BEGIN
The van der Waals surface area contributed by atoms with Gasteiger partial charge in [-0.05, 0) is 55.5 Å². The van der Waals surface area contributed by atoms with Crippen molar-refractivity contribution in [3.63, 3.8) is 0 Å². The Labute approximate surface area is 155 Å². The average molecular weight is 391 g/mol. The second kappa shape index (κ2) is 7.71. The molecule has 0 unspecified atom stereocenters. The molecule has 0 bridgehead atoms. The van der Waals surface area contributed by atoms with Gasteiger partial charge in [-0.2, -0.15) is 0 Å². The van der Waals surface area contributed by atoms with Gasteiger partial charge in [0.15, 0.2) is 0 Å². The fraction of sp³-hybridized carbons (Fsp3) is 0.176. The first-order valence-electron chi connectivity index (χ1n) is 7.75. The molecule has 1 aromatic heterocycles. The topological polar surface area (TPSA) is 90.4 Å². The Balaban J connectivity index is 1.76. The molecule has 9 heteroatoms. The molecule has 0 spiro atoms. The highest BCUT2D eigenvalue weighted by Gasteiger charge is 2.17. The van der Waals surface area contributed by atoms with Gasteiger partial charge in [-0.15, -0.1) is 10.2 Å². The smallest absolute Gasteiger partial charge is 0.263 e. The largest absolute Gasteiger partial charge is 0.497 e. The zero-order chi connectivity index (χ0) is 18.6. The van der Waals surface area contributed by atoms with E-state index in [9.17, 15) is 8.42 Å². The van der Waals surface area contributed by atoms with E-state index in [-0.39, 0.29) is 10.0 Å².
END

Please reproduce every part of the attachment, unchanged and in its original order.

The van der Waals surface area contributed by atoms with Gasteiger partial charge in [-0.05, 0) is 55.5 Å². The van der Waals surface area contributed by atoms with Crippen molar-refractivity contribution in [3.63, 3.8) is 0 Å². The Labute approximate surface area is 155 Å². The average molecular weight is 391 g/mol. The second kappa shape index (κ2) is 7.71. The molecule has 0 unspecified atom stereocenters. The molecule has 0 bridgehead atoms. The van der Waals surface area contributed by atoms with Gasteiger partial charge in [-0.2, -0.15) is 0 Å². The van der Waals surface area contributed by atoms with Gasteiger partial charge in [0.15, 0.2) is 0 Å². The fraction of sp³-hybridized carbons (Fsp3) is 0.176. The first-order valence-electron chi connectivity index (χ1n) is 7.75. The molecule has 1 aromatic heterocycles. The topological polar surface area (TPSA) is 90.4 Å². The Balaban J connectivity index is 1.76. The molecule has 9 heteroatoms. The molecule has 0 spiro atoms. The highest BCUT2D eigenvalue weighted by Gasteiger charge is 2.17. The van der Waals surface area contributed by atoms with Gasteiger partial charge in [-0.15, -0.1) is 10.2 Å². The smallest absolute Gasteiger partial charge is 0.263 e. The largest absolute Gasteiger partial charge is 0.497 e. The zero-order chi connectivity index (χ0) is 18.6. The van der Waals surface area contributed by atoms with E-state index in [9.17, 15) is 8.42 Å². The van der Waals surface area contributed by atoms with E-state index in [-0.39, 0.29) is 10.0 Å².